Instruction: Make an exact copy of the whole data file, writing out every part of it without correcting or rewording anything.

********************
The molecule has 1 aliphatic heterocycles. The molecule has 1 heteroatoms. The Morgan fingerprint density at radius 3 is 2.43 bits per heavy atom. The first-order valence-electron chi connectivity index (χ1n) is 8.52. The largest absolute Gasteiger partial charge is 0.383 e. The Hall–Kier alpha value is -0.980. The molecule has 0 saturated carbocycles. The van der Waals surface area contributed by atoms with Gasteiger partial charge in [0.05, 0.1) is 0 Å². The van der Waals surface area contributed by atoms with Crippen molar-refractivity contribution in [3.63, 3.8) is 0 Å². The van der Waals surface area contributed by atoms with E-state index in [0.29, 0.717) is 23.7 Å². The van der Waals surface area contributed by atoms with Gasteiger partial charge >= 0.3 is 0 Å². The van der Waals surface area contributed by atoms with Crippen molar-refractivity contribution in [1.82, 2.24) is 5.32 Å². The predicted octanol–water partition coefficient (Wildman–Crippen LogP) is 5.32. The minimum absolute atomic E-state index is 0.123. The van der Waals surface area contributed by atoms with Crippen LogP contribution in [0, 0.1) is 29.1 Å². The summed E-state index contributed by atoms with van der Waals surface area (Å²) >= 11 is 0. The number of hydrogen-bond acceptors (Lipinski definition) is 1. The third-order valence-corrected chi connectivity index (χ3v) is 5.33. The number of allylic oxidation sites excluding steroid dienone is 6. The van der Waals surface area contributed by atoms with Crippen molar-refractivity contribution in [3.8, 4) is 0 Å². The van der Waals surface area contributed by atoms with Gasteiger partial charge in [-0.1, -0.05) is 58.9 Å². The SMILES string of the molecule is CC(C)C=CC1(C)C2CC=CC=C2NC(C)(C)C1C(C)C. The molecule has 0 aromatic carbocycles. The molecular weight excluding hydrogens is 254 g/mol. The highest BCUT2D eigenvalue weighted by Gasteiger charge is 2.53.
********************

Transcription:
The molecule has 1 aliphatic heterocycles. The molecule has 1 heteroatoms. The Morgan fingerprint density at radius 3 is 2.43 bits per heavy atom. The first-order valence-electron chi connectivity index (χ1n) is 8.52. The largest absolute Gasteiger partial charge is 0.383 e. The Hall–Kier alpha value is -0.980. The molecule has 0 saturated carbocycles. The van der Waals surface area contributed by atoms with Gasteiger partial charge in [0.05, 0.1) is 0 Å². The van der Waals surface area contributed by atoms with Crippen molar-refractivity contribution in [3.63, 3.8) is 0 Å². The van der Waals surface area contributed by atoms with E-state index in [0.29, 0.717) is 23.7 Å². The van der Waals surface area contributed by atoms with Gasteiger partial charge >= 0.3 is 0 Å². The van der Waals surface area contributed by atoms with Crippen molar-refractivity contribution in [1.82, 2.24) is 5.32 Å². The predicted octanol–water partition coefficient (Wildman–Crippen LogP) is 5.32. The minimum absolute atomic E-state index is 0.123. The van der Waals surface area contributed by atoms with Crippen LogP contribution in [0, 0.1) is 29.1 Å². The summed E-state index contributed by atoms with van der Waals surface area (Å²) >= 11 is 0. The number of hydrogen-bond acceptors (Lipinski definition) is 1. The third-order valence-corrected chi connectivity index (χ3v) is 5.33. The number of allylic oxidation sites excluding steroid dienone is 6. The van der Waals surface area contributed by atoms with Crippen molar-refractivity contribution in [3.8, 4) is 0 Å². The van der Waals surface area contributed by atoms with Gasteiger partial charge in [-0.1, -0.05) is 58.9 Å². The SMILES string of the molecule is CC(C)C=CC1(C)C2CC=CC=C2NC(C)(C)C1C(C)C. The molecule has 0 aromatic carbocycles. The molecular weight excluding hydrogens is 254 g/mol. The highest BCUT2D eigenvalue weighted by Gasteiger charge is 2.53.